What do you see when you look up at a full moon?
In Japan, people see a rabbit pounding mochi rice cake with his pestle. The full moon in September, when the air is clear and showing the outline of the moon in crisp detail is considered the most beautiful moon of the year. Tsukimi, meaning “moon viewing” is a Japanese festival honoring the moon and the autumn harvest. It was based on an ancient Chinese folklore about the rabbit which sacrificed himself for the Moon God.
Today, Tsukimi is mostly enjoyed through family parties as well as school events. The round white mochi made from rice is offered to the moon as an expression of gratitude for the autumn harvest. Fried or poached egg is also associated with Tsukimi because of its resemblance to the full moon in the sky.
Of course, the food industry does not let the great opportunity slip away. At this time, limited edition products to get consumers in the mood for Tsukimi can be found at fast food restaurants and convenience stores throughout Japan.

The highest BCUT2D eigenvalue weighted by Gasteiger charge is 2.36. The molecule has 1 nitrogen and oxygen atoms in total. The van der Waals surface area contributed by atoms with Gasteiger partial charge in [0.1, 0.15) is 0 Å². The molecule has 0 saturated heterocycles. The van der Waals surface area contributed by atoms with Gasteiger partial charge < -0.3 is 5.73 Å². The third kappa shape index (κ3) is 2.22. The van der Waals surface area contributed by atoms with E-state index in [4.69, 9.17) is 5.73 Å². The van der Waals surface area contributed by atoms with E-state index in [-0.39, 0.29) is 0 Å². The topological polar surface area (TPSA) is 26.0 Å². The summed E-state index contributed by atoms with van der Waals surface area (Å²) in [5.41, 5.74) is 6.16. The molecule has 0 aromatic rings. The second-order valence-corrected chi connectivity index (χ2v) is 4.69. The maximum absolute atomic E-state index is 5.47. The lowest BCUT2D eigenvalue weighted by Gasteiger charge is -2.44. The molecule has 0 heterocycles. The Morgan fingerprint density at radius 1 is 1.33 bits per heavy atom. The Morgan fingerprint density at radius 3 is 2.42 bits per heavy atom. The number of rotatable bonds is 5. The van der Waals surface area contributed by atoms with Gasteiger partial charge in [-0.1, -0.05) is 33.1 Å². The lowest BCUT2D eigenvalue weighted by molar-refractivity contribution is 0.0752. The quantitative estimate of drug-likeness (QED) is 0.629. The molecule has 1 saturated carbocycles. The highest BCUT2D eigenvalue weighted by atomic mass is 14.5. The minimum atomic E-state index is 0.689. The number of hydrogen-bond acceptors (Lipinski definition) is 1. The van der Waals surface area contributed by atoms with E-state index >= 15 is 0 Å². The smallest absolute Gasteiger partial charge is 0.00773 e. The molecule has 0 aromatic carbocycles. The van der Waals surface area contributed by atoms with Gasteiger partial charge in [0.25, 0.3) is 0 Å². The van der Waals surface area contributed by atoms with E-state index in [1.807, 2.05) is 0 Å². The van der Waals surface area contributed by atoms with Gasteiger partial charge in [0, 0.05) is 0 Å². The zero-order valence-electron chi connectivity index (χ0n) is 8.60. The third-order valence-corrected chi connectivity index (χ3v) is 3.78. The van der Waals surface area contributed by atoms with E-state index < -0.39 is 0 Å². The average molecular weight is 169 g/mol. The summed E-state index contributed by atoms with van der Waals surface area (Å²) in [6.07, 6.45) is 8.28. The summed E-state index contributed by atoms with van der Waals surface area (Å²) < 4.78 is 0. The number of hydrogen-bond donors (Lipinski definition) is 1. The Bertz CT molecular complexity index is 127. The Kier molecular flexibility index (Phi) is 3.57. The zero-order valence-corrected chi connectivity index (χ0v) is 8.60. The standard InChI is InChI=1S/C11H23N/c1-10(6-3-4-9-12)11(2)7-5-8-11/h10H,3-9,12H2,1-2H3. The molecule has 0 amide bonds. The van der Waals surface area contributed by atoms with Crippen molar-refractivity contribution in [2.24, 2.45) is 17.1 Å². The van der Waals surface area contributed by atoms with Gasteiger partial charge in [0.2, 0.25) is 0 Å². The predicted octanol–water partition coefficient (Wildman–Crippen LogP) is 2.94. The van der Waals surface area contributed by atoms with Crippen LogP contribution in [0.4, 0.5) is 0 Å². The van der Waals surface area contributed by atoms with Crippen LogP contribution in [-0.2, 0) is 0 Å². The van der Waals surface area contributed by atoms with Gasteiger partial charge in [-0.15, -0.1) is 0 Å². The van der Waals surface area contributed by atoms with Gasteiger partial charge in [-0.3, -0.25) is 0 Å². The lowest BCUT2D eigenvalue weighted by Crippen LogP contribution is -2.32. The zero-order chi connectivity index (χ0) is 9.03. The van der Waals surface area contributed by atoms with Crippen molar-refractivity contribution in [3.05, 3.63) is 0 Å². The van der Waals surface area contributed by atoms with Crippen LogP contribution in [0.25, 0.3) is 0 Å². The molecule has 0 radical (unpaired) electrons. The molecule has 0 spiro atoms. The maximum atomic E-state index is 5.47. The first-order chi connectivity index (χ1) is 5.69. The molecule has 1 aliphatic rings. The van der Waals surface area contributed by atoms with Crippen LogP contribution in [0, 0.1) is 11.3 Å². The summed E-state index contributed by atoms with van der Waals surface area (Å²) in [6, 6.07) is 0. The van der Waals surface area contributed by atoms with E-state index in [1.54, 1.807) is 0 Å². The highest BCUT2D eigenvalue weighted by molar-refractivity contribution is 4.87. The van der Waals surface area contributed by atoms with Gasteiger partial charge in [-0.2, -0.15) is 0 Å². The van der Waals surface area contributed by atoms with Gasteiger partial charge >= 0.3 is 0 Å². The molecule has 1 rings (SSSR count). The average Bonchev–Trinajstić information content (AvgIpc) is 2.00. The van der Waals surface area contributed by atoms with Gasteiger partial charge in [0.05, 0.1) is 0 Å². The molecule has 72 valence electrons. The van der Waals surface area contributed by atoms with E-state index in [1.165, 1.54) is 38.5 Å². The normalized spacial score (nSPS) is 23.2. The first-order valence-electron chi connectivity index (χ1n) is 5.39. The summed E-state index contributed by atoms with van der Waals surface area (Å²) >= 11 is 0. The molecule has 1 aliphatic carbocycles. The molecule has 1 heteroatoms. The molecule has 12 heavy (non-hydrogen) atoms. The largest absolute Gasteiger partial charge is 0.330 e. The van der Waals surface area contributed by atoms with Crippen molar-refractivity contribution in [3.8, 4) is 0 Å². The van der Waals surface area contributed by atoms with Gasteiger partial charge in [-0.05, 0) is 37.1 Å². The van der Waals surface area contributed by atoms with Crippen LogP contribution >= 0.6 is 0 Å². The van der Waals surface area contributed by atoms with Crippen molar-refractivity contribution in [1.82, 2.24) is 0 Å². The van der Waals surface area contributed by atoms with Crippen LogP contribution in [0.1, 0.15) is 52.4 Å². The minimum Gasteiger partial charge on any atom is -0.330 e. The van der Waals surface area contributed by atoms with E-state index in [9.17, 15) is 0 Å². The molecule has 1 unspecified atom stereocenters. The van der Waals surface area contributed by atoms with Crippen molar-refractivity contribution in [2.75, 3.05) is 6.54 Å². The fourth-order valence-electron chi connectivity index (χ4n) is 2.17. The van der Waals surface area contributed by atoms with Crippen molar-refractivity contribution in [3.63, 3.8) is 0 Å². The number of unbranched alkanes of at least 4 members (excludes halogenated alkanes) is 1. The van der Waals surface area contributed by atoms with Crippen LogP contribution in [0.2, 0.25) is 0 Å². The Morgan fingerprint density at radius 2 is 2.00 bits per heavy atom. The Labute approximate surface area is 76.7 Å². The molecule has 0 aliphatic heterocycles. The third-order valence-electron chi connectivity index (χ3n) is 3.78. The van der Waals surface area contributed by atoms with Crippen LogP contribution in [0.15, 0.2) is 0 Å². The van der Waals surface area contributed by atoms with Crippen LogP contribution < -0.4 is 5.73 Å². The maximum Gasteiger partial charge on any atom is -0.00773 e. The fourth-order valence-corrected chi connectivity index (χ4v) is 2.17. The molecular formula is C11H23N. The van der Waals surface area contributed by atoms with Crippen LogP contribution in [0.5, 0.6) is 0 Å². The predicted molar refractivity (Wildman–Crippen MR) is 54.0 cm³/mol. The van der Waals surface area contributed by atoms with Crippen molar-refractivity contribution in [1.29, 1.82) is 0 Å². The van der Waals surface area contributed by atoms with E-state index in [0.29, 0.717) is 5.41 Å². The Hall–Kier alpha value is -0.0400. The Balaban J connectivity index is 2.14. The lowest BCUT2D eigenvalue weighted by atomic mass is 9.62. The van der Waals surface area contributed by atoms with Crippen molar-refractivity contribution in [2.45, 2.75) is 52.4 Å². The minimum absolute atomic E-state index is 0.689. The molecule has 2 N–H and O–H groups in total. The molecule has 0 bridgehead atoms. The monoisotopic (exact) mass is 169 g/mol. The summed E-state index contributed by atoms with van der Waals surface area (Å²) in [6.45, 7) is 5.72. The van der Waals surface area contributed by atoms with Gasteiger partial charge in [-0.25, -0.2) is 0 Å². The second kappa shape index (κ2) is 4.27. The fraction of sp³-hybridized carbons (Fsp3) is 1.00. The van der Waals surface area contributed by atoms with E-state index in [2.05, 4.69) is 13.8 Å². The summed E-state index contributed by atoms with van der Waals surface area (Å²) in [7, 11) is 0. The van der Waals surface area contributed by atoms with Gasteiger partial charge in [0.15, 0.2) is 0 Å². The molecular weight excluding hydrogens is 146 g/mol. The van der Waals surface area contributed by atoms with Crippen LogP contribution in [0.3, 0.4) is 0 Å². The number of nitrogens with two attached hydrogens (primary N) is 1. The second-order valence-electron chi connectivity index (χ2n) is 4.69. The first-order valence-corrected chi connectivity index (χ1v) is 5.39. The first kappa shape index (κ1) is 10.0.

A special menu Tsukimi Burger at McDonald’s©, featuring poached egg with a beef patty is quite popular. KFC© offers Tsukimi chicken fillet sandwiches. Tsukimi Pizza at Pizza Hut© is a pizza with sliced boiled eggs on top. GODIVA© offers Tsukimi Chocolat at convenience stores.
This time of the year, I miss those special treats of Tsukimi in Japan! I made mochi rice cake dessert to celebrate Tsukimi with my family. I hope the weather is clear tonight so that we can enjoy some moon viewing while eating the treat.
The adorable rabbits along with the mochi and the tree stump are all made of Chirimen. It is designed and made by Nobuko Naito, a renowned Chirimen artist and our Chirimen Course supervisor.